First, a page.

Richard Avedon, Gagosian Gallery

Richard Avedon, Versace Spring/Summer 1993 campaign

Richard Avedon is nothing less than a legend. The American photographer revolutionized fashion and portrait photography and, as The New York Times wrote after his passing in 2004, “helped define America's image of style, beauty and culture for the last half-century". One of his most fruitful collaborations was with Gianni Versace, and it is one of these iconic campaigns that Gagosian decided to put forward at Paris Photo. The gallery showcased a group of photographs from Avedon’s Versace Spring/Summer 1993 ads, one of the very few images he ever printed in color. The powerful, energetic photos take you back to the supermodel era of the ‘90s, when Linda Evangelista, Kate Moss, Christie Turlington, Naomi Campbell and the like were gracing the covers of fashion magazines. In this extraordinary shoot, Avedon united them all in front of his lens, a tribe of glamorous and strong Amazonian power women.

Ren Hang, Galerie Paris-Beijing

Ren Hang

Under the title “The invisible red line”, Galerie Paris-Beijing dedicated their booth to censorship in China, an incredibly interesting proposition inspiring debate about freedom of speech and the relationship between art and politics. One of the exhibited artists was the young Chinese up-and-comer Ren Hang, who continues to practice his art in his home country despite arrests and an exhibition ban on his pictures. “True, I'm restricted here, but the more I'm limited by my country, the more I want my country to take me in and accept me for who I am and what I do”, he told Vice Magazine. Paris-Beijing filled a whole wall with numerous prints of differing sizes, creating a compelling mosaic of Hang’s provocative and, for Chinese standards, rather radical work. His fresh, original, unconventional photographs depict many nudes but not in an erotically charged way. Using naked bodies, he creates images of strange human sculptures and plays with forms and visual norms.

William Eggleston, Rose Gallery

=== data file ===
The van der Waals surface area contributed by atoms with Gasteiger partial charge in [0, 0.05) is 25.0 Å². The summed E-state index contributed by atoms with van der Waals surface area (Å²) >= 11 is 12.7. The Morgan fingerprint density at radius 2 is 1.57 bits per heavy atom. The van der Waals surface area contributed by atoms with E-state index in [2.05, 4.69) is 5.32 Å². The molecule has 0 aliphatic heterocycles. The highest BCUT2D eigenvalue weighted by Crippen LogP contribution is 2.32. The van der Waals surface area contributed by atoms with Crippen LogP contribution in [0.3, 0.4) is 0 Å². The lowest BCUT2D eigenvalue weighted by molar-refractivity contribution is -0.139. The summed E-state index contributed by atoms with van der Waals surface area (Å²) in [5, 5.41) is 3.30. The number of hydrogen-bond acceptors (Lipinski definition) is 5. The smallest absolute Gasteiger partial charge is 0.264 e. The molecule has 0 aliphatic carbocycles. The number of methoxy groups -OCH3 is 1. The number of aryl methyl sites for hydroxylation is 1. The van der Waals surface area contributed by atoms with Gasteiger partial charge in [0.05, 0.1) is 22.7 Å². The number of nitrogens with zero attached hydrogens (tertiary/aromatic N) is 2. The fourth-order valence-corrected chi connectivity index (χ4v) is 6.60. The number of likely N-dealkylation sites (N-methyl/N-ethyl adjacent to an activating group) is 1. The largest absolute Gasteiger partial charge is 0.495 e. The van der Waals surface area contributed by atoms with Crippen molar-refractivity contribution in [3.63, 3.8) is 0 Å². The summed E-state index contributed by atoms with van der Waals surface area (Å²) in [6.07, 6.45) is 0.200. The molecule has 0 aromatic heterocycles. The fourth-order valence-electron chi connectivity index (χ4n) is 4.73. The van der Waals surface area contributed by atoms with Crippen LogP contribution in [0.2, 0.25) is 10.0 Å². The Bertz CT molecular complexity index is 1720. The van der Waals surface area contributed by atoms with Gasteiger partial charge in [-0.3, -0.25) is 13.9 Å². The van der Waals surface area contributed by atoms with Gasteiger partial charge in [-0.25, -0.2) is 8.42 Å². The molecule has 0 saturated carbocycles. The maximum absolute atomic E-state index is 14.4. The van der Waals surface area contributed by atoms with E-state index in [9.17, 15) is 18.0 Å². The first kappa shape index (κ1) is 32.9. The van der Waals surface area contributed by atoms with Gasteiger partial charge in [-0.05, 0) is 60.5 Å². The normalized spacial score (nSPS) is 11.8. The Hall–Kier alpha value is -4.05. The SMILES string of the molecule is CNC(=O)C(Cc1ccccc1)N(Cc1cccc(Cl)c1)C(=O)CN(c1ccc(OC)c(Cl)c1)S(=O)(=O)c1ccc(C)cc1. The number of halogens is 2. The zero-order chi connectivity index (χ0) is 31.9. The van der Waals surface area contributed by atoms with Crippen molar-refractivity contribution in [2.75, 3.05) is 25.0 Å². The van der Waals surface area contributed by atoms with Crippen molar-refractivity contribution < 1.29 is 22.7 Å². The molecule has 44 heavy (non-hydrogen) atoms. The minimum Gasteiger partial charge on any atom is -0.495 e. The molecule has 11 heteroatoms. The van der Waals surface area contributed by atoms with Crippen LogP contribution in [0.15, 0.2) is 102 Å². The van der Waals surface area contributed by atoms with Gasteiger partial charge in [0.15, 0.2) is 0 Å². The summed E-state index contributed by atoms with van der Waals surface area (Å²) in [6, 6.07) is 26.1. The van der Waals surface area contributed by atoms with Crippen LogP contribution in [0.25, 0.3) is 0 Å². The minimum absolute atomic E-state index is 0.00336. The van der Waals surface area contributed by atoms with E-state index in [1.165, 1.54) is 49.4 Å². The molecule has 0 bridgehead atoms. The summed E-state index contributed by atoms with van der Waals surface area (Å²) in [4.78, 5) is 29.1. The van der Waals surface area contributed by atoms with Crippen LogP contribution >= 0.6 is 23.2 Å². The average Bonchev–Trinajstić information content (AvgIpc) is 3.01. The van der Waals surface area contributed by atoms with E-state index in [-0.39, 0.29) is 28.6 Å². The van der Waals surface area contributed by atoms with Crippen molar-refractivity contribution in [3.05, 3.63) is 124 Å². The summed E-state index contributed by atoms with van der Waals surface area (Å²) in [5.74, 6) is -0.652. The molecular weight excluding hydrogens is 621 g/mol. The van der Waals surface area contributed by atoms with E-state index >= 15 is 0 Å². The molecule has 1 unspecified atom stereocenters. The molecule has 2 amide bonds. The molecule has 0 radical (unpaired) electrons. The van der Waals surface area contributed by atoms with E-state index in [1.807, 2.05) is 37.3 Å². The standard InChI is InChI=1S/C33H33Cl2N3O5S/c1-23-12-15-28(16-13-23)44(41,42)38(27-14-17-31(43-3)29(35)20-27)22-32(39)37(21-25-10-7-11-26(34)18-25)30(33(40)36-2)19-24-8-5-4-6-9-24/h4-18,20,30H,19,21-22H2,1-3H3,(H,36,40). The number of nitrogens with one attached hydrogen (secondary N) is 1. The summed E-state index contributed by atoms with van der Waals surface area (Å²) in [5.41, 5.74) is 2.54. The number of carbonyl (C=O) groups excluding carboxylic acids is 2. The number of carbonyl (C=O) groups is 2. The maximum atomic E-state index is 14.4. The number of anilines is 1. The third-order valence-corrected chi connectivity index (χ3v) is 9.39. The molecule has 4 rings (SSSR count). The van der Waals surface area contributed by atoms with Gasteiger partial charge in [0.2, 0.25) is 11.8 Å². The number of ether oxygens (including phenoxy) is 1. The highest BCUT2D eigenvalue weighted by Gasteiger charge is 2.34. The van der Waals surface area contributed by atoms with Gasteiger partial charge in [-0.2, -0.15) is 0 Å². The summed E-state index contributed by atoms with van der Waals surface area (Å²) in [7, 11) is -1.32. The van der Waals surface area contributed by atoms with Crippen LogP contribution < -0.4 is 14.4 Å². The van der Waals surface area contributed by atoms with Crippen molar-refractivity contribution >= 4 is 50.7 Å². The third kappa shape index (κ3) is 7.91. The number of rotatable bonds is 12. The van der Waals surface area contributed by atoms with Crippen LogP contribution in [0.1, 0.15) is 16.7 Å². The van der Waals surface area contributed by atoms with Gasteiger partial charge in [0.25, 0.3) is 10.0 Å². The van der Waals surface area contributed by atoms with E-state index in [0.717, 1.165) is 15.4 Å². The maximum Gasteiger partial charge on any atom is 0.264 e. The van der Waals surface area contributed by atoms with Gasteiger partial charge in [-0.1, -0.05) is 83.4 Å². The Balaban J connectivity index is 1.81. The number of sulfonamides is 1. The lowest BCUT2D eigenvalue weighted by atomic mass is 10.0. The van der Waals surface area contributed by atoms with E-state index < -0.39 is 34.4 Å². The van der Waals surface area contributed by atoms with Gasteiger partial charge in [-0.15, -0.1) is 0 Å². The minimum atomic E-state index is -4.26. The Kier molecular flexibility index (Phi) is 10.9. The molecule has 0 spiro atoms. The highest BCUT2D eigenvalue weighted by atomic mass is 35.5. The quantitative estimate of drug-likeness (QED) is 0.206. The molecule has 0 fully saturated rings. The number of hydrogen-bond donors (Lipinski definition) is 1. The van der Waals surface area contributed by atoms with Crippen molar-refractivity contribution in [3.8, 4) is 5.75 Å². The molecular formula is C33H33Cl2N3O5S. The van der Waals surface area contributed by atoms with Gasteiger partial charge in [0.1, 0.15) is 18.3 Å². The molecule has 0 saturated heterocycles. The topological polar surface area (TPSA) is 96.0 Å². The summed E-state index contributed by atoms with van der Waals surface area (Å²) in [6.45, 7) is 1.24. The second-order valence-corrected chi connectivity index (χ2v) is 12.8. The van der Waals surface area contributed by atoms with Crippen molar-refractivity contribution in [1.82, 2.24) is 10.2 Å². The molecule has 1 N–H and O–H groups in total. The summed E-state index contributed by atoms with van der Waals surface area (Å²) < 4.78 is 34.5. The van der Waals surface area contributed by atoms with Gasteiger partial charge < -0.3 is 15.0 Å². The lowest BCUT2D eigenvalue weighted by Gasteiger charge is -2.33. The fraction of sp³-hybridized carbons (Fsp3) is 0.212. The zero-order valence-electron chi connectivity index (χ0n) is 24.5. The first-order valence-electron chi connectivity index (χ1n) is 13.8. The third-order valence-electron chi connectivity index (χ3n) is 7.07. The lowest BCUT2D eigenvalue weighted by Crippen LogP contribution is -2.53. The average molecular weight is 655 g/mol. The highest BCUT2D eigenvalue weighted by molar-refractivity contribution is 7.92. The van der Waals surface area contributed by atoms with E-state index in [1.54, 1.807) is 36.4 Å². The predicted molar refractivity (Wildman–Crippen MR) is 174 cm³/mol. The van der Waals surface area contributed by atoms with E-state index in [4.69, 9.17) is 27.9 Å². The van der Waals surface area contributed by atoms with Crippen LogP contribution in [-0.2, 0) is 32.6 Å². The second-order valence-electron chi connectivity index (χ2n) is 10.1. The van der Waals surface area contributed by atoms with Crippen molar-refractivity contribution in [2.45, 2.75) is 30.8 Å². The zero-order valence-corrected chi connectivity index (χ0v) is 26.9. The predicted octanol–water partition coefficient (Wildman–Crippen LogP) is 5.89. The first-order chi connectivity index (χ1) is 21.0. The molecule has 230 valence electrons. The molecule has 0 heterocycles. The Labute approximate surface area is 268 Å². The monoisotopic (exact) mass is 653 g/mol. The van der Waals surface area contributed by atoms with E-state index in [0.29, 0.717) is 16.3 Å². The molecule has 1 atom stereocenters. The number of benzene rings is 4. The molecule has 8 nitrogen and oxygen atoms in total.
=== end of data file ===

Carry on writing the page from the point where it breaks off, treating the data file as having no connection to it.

William Eggleston, Untitled, (woman by a car), 1960 - 1972

While the extremely influential American photographer William Eggleston is mainly known for his immense impact on color photography and its establishment as an art form, Santa Monica’s Rose Gallery chose to bypass the obvious and went for a selection of black-and-white works instead, giving their presentation an interesting, original twist. The artist only recently created the 16x20 inch silver gelatin prints after revisiting numerous old black-and-white negatives from the ‘60s and ‘70s and they were shown for the very first time at the Paris fair. The compelling images from the beginning of his career are as captivating as ever, depicting ordinary people at diners, gas stations and bus stops, beautifully documenting American daily life.

Brea Souders, Bruce Silverstein

Brea Souders »Counterforms«

Brea Souders, an emerging artist in her early thirties from New York, blew us away with images from her “Counterforms” series. Mixing different techniques, she creates dazzling, vibrant and all-around gorgeous works exploring the theme of memory through personal items such as an orange peel her father unraveled, an African terrarium she grew up with or things she came across in the country of her ancestors, France. Constantly oscillating between abstraction and representation, her complex and emotive creations are inventive, intriguing and fresh, feeding on fragments of stories and objects. One to watch out for.

Richard Mosse, Carlier-Gebauer

Richard Mosse »The Enclave«

Irish photographer Richard Mosse won the Deutsche Börse Photography Prize this year at the age of 33 and rightly so. Visitors to the Carlier-Gebauer Gallery stand could discover several large-scale prints from his celebrated “Infra” series, for which the rising star received the renowned award. He shot the spellbinding photographs in war-torn Congo using a now discontinued type of infrared military film, which was originally invented to register infrared light during times of war. The knowledge that parts of the country are still tormented by rebel groups and violence gives the psychedelic images of beautiful Congolese landscapes a haunting touch, creating a surreal and mysterious world of pink shades and a whole new kind of war reportage.

By Sarah Shug